Prince Of Modena

The Self-Styled Prince of Modena

In the beginning of the year 1748, a small French merchantman, which was bound from Rochelle to Martinique, was so closely chased by the British cruisers that the captain and crew were compelled to take to their boat. By so doing they avoided the fate of the ship and cargo, which fell a prey to the pursuers, and succeeded in effecting a safe landing at Martinique. In their company was a solitary passenger—a youth of eighteen or nineteen summers, whose dignified deportment and finely-cut features betokened him of aristocratic lineage. His name, as given by himself, was the Count de Tarnaud, and his father, according to his own showing, was a field-marshal in the French service; but the deference with which he was treated by his shipmates seemed to suggest that his descent was even more illustrious, and his dignity loftier than that to which he laid claim. He was unattended, save by a sailor lad to whom he had become attached after his embarkation. This youth, called Rhodez, treated him with the utmost deference, and, while on an intermediate footing between friendship and servitude, was careful never to display the slightest familiarity.

This strangely assorted couple had no sooner landed upon the island than the pseudo  De Tarnaud asked to be directed to the house of one of the leading inhabitants, and was referred to Duval Ferrol, an officer, whose residence was situated near the spot at which he had come on shore. This gentleman, attracted by the appearance of the youth, and sympathising with his misfortunes, at once offered him a home, and De Tarnaud and Rhodez took up their abode at the maison  Ferrol. The hospitable advances of its proprietor were received by his new guest in a kindly spirit, yet more as due than gratuitous; and this air of superiority, combined with the extreme deference of Rhodez, aroused curiosity. The captain of the vessel which had brought the distinguished guest was questioned as to his real name, but professed himself unable to give any information beyond stating that the youth had been brought to him at Rochelle by a merchant, who had privately recommended him to treat him with great attention, as he was a person of distinction.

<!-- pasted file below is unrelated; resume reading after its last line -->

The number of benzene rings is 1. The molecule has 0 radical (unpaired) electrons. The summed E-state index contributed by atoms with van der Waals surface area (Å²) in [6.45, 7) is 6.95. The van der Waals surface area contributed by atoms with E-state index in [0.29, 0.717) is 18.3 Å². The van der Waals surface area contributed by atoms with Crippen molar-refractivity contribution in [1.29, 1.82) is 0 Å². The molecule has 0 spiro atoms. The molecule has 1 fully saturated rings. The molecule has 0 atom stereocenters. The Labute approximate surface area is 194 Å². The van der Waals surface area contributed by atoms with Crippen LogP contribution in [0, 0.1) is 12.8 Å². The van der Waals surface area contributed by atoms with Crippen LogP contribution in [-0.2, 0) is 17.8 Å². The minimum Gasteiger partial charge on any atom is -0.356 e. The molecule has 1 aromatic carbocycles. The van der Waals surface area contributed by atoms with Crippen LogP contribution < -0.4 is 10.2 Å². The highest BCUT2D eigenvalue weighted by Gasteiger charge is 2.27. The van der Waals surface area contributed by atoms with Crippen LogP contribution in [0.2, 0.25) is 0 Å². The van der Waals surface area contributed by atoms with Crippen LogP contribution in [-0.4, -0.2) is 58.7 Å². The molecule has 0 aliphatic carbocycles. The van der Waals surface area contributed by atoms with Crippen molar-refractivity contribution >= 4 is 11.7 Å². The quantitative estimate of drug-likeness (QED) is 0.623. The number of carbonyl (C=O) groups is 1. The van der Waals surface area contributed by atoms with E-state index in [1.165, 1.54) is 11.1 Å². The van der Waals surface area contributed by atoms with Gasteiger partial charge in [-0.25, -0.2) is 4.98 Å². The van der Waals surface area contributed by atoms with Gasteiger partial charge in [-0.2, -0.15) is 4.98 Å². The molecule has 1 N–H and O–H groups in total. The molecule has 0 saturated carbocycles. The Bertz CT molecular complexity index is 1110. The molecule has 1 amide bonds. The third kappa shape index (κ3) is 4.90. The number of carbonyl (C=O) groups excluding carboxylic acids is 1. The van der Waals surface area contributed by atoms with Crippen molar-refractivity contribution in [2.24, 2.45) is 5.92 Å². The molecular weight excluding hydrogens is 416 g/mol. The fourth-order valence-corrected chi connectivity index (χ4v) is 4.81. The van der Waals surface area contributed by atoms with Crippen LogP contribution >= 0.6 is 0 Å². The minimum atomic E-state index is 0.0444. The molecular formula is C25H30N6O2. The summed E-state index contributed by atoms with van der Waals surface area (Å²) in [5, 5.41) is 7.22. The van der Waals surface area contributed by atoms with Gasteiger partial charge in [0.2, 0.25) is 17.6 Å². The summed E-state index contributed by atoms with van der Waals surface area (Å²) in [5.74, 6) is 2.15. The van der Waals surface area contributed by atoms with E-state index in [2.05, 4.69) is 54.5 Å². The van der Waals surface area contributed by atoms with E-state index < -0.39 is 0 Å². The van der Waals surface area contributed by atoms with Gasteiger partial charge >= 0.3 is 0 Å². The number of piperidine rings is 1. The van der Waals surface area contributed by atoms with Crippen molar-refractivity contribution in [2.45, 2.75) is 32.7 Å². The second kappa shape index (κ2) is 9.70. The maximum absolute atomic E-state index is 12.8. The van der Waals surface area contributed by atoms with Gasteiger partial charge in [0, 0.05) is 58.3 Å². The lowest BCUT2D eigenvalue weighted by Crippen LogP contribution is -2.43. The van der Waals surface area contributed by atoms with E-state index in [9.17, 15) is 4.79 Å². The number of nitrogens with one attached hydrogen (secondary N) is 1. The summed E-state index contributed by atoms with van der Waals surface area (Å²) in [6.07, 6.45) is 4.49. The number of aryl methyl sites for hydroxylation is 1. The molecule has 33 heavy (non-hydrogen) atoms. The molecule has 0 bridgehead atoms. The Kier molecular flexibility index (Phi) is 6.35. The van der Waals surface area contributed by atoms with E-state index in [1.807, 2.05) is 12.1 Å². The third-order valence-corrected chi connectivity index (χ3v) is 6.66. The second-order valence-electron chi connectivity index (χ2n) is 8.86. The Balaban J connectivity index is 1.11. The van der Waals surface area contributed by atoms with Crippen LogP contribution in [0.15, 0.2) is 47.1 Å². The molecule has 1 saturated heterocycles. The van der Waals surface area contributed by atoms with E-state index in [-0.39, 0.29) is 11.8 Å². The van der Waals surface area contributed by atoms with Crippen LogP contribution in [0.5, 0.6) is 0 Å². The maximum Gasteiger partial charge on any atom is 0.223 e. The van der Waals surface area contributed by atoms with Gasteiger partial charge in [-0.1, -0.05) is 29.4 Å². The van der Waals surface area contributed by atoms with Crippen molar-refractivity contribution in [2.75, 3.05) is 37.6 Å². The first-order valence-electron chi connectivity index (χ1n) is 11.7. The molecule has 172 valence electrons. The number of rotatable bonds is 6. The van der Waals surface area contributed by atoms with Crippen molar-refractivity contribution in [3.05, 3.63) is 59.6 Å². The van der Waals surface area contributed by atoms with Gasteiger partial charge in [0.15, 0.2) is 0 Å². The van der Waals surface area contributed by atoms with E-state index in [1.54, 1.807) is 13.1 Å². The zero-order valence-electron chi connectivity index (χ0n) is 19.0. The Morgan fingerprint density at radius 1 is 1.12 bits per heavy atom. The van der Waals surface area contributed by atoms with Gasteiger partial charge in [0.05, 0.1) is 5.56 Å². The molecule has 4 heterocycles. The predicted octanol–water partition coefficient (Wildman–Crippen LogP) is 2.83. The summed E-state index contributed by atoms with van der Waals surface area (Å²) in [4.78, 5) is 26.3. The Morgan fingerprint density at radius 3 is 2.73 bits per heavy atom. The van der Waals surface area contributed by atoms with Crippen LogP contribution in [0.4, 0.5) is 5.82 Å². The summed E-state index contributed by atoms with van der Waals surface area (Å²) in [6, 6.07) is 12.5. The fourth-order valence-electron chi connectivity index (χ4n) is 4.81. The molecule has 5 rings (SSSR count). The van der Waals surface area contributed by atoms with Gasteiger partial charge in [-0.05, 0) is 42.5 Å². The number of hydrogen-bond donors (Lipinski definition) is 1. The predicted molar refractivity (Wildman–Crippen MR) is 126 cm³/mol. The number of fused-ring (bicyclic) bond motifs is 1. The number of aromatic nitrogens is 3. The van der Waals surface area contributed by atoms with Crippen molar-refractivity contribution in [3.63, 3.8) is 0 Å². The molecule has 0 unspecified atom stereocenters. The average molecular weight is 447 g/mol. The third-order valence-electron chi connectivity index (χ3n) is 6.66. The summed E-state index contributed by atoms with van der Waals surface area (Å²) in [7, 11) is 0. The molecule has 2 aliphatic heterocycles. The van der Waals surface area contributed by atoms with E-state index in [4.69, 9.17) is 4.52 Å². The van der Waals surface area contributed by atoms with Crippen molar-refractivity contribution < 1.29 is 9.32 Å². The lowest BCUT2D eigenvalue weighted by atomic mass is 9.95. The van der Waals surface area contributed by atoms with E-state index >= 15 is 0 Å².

Ample scope was, therefore, left for the curiosity and credulity of the inhabitants of Martinique, who at this time were closely blockaded by the English, and were sadly in want of some excitement to relieve the monotony of their lives. Every rumour respecting the stranger was eagerly caught up and assiduously disseminated by a thousand gossips, and, as statement after statement and canard  after canard  got abroad, he rose higher and higher in popular repute. No one doubted that he was at least a prince; and why he had elected to come to Martinique at such an inconvenient season nobody stopped to inquire.

As far as could be made out from the disjointed stories which were afloat, this mysterious individual had been seen to arrive at Rochelle some time before the date of his embarkation. He was then accompanied by an old man, who acted as a sort of mentor. On their arrival they established themselves in private lodgings, in which the youth remained secluded, while his aged friend frequented the quays on the look-out for a ship to convey his companion to his destination. When one was at last found he embarked, leaving his furniture as a present to his landlady, and generally giving himself the air of a man of vast property, although at the time possessed of very slender resources; and that he really was a person of distinction and wealth the colonists were prepared to believe. They only awaited the time when he chose to reveal himself to receive him with acclamations.

After treating him hospitably for some time, Duval Ferrol precipitated matters by informing his strange guest, that as he did not know anything of his past life, and was himself only a subaltern, he had been under the necessity of informing his superior officers of his presence, and that the king's lieutenant who commanded at Port Maria desired to see him. The young man immediately complied with this request, and presented himself to the governor as the Count de Tarnaud. M. Nadau (for such was the name of this official) had of course heard the floating rumours, and was resolved to penetrate the mystery. He therefore received his visitor with empressement, and offered him his hospitality. The offer was accepted, but again rather as a matter of right than of generosity, and the young count and Rhodez became inmates of the house of the commandant.